Pat and Dick had an exyraordinary loving, sharing, caring relationship.Pat said that Dick always had a suprise present for her which he just gave her out of the blue. They had so much love and respect for each other and others they worked with.
They were responsible for being movers and shakers in the breastfeeding movement They loved images , charts and diagrams to further the cause.- They introduced many descriptive terms  such as commerciogenic,secotrant, dyad, multimixes and minimalists.  The baby friendly hospital initiative is in itself testimony to their tireless activity.
They changed the way the world thinks of public health in developing countries. 
They have inspired and influenced a whole cadre of breastfeeding promoters and activists
They left a legacy which we must continue

Naomi Baumslag

In 1982 we - The Informative Breastfeeding Service (tibs) of Trinidad & Tobago, West Indies - held our 2nd Breastfeeding Seminar and had the great honour to have both Professor and Mrs. Jelliffe as speakers.

Mrs. Jelliffe opened her presentation with the following sentence- 

'Biological feeding has been the universal method of nuturing infants since the beginning of human existance on this planet. It is only in the past 50 years that processed cow's milk has been widely used as an alternative to the natural method of feeding the young infant.' 

Since then Mrs. Jelliffe remained close to tibs and continued to give us the necessary support to keep doing the work which we still continue to do- and until recently was a paid up member of our organisation.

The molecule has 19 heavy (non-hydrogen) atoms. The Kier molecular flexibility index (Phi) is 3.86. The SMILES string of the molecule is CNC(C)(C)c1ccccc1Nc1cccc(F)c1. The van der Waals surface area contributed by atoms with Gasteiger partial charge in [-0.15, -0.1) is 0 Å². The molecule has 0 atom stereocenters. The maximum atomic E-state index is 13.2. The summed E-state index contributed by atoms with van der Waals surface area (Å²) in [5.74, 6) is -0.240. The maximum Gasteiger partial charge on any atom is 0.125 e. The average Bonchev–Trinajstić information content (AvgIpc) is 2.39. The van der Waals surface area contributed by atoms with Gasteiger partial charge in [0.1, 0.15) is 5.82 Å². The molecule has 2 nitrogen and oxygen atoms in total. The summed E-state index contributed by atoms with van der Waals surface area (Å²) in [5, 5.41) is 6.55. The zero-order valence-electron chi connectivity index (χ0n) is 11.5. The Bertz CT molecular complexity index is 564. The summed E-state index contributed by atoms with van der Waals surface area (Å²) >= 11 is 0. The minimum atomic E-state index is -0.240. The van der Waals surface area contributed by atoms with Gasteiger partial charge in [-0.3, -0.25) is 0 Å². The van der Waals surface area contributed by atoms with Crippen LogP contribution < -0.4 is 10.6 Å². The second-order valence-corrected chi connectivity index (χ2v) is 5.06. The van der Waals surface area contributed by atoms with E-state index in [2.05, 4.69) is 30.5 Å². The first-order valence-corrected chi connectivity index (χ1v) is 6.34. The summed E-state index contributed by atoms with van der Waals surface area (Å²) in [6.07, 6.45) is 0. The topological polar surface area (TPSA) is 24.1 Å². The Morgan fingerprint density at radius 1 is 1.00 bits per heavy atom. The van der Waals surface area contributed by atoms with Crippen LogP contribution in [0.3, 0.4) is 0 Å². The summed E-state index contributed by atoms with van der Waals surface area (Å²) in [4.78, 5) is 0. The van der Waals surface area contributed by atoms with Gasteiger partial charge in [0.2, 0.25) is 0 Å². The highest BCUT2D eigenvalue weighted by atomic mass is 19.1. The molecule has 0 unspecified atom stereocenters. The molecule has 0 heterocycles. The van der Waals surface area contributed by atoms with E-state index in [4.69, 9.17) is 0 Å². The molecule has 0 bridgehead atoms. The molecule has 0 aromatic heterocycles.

We extend our sympathy to her family. 

With warm regards
The Executive and Counsellors of tibs

I never met either of them, yet I appreciate the magnitude of their work and use their creations as stones in the foundation of my work. Sad at the end of an era

Nikki Lee RN, MS, Mother of 2, IBCLC, CCE, CIMI

We are very sorry to hear about the death of WABA's founding member. Please accept our condolence. It is kind of difficult to cope up with the departure of loved ones. We can assure you that your family members will be in our thoughts & prayers. "When God calls a soul to a high station, it is because that soul has capacity for that station as a gift of God, and because that soul has supplicated to be taken into His service... ." (Abdu'l-Baha) "How does one look forward to the goal of any journey? With hope and with expectation. It is even so with the end of this earthly journey... Those who have passed on through death have a sphere of their own. It is not removed from ours... Those who have ascended have different attributes from those who are still on earth, yet there is no real separation." (Abdu'l-Baha) "At first it is very difficult to welcome death, but after attaining its new condition the soul is grateful, for it has been released from the bondage of the limited to enjoy the liberties of the unlimited. It has been freed from a world of sorrow, grief and trials to live in a world of unending bliss and joy." (Abdu'l-Baha) with sincere sympathy

Amatul Wadood Nazli & Team Members , Resource Centre for Development Alternatives (RCDA), Pakistan

If you would like to pay tribute or share any interesting pictures of the Jeliffe's that we could post on our website, please click here